Skip to main content

Toxic pesticide "killed" 50 in Vidarbha in 2017: Maharashtra govt report blames it on farmers, fails to ban it

By Our Representative
A Maharashtra government-appointed Special Investigation Team (SIT) report has shockingly blamed farmers and farm labourers for a massive outbreak of contact poisoning by inhaling a toxic chemical cocktail during the intensified spraying of pesticides on cotton plants in order to fight the increasing menace of pests in the Vadarbha region.
While the SIT, in its report made public recently, also recommends a complete ban on monocrotophos, an organophosphate that deploys systemic and contact action on crops, which is banned in many countries due to its toxic effects on humans and birds, the Maharashtra government only complied with a limited-period ban.
Effected in November, prohibiting its sale and marketing for 60 days, the state government ban, says an investigation by the People's Archive of Rural India (PARI), set up by well-known rural journalist P Sainath, was “not enforced”.
Pointing out that “the central government has the power to ban monocrotophos in the country under the Insecticides Act”, the investigation by Jaideep Hardikar, a PARI member, says that “states too can suspend the licenses of pesticide manufacturers and sellers, or stop issuing new licenses or renewing them.”
Thus, Punjab has done this – at the end of January 2018 it decided to not issue fresh licences for 20 pesticides, including monocrotophos, which the United Nations’ Food and Agriculture Organisation classifies as “acutely hazardous.” Kerala banned monocrotophos a while ago. And Sikkim, a fully organic state, “does not allow the use of any chemical pesticide.”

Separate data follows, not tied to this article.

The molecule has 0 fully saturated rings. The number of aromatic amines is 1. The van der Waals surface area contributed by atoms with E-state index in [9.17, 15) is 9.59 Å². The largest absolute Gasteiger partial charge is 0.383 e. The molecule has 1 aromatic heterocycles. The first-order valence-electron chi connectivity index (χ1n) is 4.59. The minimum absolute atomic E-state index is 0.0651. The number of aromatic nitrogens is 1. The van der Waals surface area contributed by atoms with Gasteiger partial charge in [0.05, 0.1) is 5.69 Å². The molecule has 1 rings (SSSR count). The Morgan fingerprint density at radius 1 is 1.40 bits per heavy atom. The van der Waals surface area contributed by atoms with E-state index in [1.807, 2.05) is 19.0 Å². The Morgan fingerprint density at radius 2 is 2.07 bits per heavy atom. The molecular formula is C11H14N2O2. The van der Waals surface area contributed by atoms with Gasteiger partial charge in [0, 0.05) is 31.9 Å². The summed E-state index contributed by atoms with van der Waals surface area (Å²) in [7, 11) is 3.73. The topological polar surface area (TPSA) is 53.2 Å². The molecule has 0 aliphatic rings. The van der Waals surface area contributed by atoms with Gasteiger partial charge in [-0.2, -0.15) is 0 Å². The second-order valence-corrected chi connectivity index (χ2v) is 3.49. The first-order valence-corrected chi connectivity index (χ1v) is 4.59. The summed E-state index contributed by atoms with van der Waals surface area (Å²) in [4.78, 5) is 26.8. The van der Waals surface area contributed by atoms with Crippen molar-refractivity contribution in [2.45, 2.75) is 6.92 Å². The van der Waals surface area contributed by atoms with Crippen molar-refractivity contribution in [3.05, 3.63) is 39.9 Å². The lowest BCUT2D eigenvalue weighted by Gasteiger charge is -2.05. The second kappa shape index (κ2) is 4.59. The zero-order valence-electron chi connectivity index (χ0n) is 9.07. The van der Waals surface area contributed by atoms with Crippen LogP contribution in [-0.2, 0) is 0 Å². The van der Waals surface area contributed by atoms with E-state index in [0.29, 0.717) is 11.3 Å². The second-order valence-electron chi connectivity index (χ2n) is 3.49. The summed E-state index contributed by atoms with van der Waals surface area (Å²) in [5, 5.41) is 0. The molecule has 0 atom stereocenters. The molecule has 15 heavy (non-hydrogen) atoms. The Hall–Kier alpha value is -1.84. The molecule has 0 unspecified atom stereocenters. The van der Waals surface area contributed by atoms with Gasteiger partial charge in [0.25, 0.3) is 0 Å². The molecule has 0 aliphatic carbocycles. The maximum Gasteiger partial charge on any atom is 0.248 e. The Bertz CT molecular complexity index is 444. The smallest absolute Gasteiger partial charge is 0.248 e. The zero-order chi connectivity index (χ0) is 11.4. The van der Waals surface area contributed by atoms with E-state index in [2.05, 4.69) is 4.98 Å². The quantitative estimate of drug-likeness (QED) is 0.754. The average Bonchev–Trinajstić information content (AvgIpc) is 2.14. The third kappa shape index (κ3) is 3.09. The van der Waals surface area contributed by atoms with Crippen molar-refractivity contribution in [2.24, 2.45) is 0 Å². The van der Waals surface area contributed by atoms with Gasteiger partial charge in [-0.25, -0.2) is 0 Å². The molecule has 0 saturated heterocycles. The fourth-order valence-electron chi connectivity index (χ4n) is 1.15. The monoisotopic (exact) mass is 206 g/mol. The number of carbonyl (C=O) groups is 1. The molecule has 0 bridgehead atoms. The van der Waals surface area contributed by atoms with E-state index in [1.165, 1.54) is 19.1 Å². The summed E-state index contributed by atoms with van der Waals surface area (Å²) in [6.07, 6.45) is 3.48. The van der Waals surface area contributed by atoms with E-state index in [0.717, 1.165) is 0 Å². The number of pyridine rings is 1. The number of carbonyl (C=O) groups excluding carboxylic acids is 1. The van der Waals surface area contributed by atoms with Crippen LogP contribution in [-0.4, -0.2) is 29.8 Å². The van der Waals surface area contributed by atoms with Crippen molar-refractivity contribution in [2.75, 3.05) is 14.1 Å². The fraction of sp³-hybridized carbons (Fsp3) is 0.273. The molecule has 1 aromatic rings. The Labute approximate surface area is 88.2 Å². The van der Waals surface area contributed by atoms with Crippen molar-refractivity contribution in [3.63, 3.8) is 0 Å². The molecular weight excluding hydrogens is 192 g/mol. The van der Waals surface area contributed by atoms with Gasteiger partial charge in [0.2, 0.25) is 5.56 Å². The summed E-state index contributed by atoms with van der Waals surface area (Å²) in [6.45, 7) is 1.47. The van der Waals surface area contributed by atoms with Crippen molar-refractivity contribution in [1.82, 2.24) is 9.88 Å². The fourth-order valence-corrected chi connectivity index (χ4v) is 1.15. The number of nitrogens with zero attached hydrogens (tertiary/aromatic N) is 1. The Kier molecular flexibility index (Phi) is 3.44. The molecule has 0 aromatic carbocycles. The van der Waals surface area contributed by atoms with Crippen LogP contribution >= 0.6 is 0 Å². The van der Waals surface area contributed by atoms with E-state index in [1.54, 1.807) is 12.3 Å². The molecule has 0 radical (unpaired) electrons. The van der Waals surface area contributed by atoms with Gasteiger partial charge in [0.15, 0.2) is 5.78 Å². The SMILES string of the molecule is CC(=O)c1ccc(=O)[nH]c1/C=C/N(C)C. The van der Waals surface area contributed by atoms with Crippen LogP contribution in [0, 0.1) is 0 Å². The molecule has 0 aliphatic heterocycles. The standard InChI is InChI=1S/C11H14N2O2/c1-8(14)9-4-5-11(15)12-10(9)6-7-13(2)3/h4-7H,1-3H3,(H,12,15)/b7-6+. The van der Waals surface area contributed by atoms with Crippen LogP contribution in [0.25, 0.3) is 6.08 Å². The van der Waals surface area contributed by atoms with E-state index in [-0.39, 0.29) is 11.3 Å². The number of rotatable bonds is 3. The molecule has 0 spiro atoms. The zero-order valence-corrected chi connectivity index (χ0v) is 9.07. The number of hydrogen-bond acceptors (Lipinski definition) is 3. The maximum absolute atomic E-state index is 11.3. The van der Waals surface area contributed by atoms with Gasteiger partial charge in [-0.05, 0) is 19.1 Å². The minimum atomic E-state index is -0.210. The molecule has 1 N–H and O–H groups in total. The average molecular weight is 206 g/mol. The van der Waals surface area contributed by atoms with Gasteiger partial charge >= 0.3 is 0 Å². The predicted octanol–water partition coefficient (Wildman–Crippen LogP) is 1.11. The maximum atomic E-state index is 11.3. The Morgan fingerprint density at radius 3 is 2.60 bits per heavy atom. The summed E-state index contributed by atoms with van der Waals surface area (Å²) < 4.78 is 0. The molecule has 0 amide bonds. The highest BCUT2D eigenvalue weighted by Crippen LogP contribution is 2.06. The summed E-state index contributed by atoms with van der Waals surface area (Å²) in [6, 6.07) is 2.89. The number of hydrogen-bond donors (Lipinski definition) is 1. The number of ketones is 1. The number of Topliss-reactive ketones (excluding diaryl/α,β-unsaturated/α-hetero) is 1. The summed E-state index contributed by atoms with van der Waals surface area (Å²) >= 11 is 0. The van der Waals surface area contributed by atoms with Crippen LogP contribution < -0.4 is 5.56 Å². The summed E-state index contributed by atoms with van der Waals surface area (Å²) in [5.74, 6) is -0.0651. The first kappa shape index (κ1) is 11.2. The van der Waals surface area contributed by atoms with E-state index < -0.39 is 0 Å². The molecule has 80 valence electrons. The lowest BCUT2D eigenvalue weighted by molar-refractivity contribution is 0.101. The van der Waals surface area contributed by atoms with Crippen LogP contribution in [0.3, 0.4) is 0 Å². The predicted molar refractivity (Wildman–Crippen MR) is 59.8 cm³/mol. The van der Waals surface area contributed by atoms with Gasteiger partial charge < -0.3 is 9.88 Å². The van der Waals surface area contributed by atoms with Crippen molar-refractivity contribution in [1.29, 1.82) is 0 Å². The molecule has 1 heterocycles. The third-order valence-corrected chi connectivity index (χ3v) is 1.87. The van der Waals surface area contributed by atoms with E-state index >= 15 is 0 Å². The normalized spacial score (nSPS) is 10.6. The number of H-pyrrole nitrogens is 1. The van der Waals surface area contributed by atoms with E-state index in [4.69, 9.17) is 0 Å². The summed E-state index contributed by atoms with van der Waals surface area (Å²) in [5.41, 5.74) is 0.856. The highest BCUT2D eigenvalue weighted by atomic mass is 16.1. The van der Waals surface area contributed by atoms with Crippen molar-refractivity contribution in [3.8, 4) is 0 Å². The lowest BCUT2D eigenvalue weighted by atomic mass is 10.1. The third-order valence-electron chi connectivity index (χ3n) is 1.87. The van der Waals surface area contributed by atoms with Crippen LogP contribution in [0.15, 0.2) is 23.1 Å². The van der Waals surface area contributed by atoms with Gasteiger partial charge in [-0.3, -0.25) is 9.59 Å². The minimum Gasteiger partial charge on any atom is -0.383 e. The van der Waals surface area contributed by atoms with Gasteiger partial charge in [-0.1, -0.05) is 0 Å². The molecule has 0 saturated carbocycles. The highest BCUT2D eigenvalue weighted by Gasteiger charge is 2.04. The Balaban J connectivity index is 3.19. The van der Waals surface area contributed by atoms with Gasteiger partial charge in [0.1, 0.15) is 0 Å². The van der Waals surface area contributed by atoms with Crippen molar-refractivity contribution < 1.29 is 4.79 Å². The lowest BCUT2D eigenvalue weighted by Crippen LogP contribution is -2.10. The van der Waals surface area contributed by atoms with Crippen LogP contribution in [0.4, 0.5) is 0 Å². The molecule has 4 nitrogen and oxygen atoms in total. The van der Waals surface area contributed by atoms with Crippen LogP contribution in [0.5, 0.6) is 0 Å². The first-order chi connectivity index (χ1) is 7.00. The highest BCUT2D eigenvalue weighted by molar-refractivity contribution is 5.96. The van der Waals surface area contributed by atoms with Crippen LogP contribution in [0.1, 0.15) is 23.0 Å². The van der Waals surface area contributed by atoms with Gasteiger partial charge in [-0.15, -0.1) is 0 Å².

SIT was set up to probe into pesticide-related deaths and illnesses in Yavatmal and other parts of Vidarbha. Constituted on October 10, 2017, and headed by Piyush Singh, the Amravati divisional commissioner, other SIT members included Dr. Vijay Waghmare, in-charge director of the Central Institute of Cotton Research, Nagpur, and Kiran Deshkar from the Directorate of Plant Protection, Faridabad.
The SIT report, in Marathi, submitted in December 2017, was made public only after the Nagpur bench of the Bombay High Court asked the state government to do so in January 2018, while hearing a public interest litigation (PIL) filed by social activist and former Communist Party of India (Marxist) worker, Jammu Anand.
PARI investigation regrets, the Ministry of Agriculture, Government of India, has sought to underplay the tragedy caused by the pesticide, saying Maharashtra “saw 272 deaths due to pesticide poisoning in the last four years – implying that the 2017 phenomenon was not unusual”.
However, it adds, government hospital data had a different story to tell. “Going by Vasantrao Naik Government Medical College and Hospital (GMCH) data and the accounts of the doctors who attended to the patients during the 2017 spraying period, Yavatmal had never seen accidental pesticide poisoning of that magnitude”, a PARI article says.